Navigation Conditions Improving on Inland Waterways
For most of 2018, high water conditions have disrupted barge traffic on the Mississippi, Ohio, Illinois, and Arkansas rivers. High water and fast currents have caused barge companies to reduce the size of tows, increase horsepower requirements of towboats, and in certain areas, restrict barge traffic to daylight operations. However, as of May 30, barge operators have reported that navigation conditions have improved on much of the inland waterways.
Without future significant rainfall in the central U.S., barge operators expect barge operations to be near normal by early June. As of May 26, total down-bound grain barge movements (year-to-date) on the locking portions on the Mississippi, Ohio, and Arkansas rivers were 13.2 million tons, 17 percent lower than the same period last year and 9 percent lower than the 3-year average.
Maritime Regulatory Reform
The Office of Management and Budget’s (OMB) Office of Information and Regulatory Affairs (OIRA) is seeking public input on how existing Federal government requirements affecting the maritime sector can be modified or repealed to: (1) increase efficiency; (2) reduce or eliminate unnecessary regulatory burdens; or (3) simplify regulatory compliance while continuing to meet statutory missions.
Interested persons are encouraged to submit comments, identified by “Maritime Regulatory Reform RFI,” through the Federal Rulemaking Portal or by email. Emailed comments should include “Maritime Regulatory Reform RFI” in the subject line of the message. Written comments and information are requested on or before July 16, 2018. OIRA will make all submissions publicly available on www.regulations.gov.
Grain News on AgFax
Grain Inspections Down Slightly
For the week ending May 24, total inspections of grain (corn, wheat, and soybeans) for export from all major U.S. export regions reached 2.74 million metric tons (mmt), down 2 percent from the previous week, up 26 percent from last year, and 48 percent above the 3-year average. Total inspections of wheat and corn increased 23 and 10 percent, respectively, from the past week, however, the increase could not offset the 32 percent drop in soybean inspections.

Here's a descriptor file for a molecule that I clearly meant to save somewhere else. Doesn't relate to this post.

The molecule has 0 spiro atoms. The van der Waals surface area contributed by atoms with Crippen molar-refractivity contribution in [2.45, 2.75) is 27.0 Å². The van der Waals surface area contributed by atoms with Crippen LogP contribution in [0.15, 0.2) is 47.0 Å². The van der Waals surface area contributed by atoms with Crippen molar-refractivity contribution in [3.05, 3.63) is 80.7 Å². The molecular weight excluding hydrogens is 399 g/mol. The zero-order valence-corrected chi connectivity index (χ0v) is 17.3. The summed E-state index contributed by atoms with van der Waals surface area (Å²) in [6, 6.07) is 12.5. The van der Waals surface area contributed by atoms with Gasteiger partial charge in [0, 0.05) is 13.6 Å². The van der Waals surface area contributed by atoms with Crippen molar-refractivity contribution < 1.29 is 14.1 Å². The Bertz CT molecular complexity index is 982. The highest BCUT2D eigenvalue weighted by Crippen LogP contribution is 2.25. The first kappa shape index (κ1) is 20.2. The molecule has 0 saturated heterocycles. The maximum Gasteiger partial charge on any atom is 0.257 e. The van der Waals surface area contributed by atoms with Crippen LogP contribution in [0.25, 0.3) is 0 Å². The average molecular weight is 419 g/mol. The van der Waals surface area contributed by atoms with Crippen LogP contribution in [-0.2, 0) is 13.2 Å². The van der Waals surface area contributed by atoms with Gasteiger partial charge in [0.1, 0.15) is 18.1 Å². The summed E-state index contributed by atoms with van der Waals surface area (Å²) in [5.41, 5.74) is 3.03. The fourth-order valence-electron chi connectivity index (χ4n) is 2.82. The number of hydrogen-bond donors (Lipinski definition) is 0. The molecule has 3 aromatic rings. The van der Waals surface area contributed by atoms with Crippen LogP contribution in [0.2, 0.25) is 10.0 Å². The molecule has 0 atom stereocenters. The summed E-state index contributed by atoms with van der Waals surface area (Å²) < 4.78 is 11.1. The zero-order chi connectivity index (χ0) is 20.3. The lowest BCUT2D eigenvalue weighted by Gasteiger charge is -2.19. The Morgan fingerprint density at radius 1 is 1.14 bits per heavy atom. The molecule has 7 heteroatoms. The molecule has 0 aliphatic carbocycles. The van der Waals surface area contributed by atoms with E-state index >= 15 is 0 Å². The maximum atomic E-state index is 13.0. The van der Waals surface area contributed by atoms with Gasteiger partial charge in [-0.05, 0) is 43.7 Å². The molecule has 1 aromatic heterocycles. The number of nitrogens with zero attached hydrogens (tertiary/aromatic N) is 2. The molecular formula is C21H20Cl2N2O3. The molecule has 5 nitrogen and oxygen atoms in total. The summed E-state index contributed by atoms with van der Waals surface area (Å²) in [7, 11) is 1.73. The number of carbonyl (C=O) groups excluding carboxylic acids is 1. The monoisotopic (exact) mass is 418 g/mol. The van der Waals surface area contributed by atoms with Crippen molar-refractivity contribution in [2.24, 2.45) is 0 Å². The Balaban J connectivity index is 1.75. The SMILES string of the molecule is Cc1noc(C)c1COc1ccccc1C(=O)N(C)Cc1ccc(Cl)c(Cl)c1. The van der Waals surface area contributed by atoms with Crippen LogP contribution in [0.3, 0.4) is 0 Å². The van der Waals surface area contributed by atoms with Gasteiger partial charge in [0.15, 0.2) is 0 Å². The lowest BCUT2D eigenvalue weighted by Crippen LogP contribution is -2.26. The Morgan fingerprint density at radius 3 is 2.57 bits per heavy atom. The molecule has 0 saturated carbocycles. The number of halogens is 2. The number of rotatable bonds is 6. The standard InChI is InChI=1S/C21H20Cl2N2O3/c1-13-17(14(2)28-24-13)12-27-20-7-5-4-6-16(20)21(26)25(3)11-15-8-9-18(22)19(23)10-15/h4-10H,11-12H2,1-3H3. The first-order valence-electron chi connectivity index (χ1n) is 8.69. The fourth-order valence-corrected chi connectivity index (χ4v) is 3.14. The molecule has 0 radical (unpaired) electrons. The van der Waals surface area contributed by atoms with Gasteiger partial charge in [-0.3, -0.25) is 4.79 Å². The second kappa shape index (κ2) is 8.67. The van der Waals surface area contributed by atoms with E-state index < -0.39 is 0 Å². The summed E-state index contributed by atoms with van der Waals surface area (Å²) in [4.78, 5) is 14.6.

Grain inspections were down 6 percent from the previous week in the Pacific Northwest (PNW), but up 14 percent in the Mississippi Gulf. Current outstanding (unshipped) export sales continued to fall for corn, wheat, and soybeans.
Snapshots by Sector
For the week ending May 17, unshipped balances of wheat, corn, and soybeans totaled 29.5 mmt, up 30 percent from the same time last year. Net weekly wheat export sales were .112 mmt, up 78 percent from the previous week. Net corn export sales were .854 mmt, down 13 percent from the previous week. Net soybean export sales were negative .139 mmt.
U.S. Class I railroads originated 22,225 grain carloads for the week ending May 19, down 8 percent from the previous week and 7 percent from last year, but up 5 percent from the 3-year average.
Average June shuttle secondary railcar bids/offers per car were $300 above tariff for the week ending May 24, up $34 from last week, and $7 lower than last year. Average non-shuttle secondary railcar bids/offers per car were $178 above tariff, down $159 from last week, and $218 higher than last year.
For the week ending May 26, barge grain movements totaled 737,826 tons, 19 percent lower than the previous week and down 6 percent from the same period last year.
For the week ending May 26, 460 grain barges moved down river, 107 barges less than the previous week. There were 707 grain barges unloaded in New Orleans, 1 percent higher than the previous week.
For the week ending May 24, 31 ocean-going grain vessels were loaded in the Gulf, unchanged from the same period last year. Thirty-eight vessels are expected to be loaded within the next 10 days, 38 percent less than the same period last year.
For the week ending May 24, the ocean freight rate for shipping bulk grain from the Gulf to Japan was $43.50 per metric ton, 1 percent less than the previous week. The cost of shipping from the PNW to Japan was $24.25 per metric ton, 1 percent less than the previous week.
For the week ending May 28, the U.S. average diesel fuel price increased 1 cent from the previous week to $3.29 per gallon, 72 cents higher than the same week last year.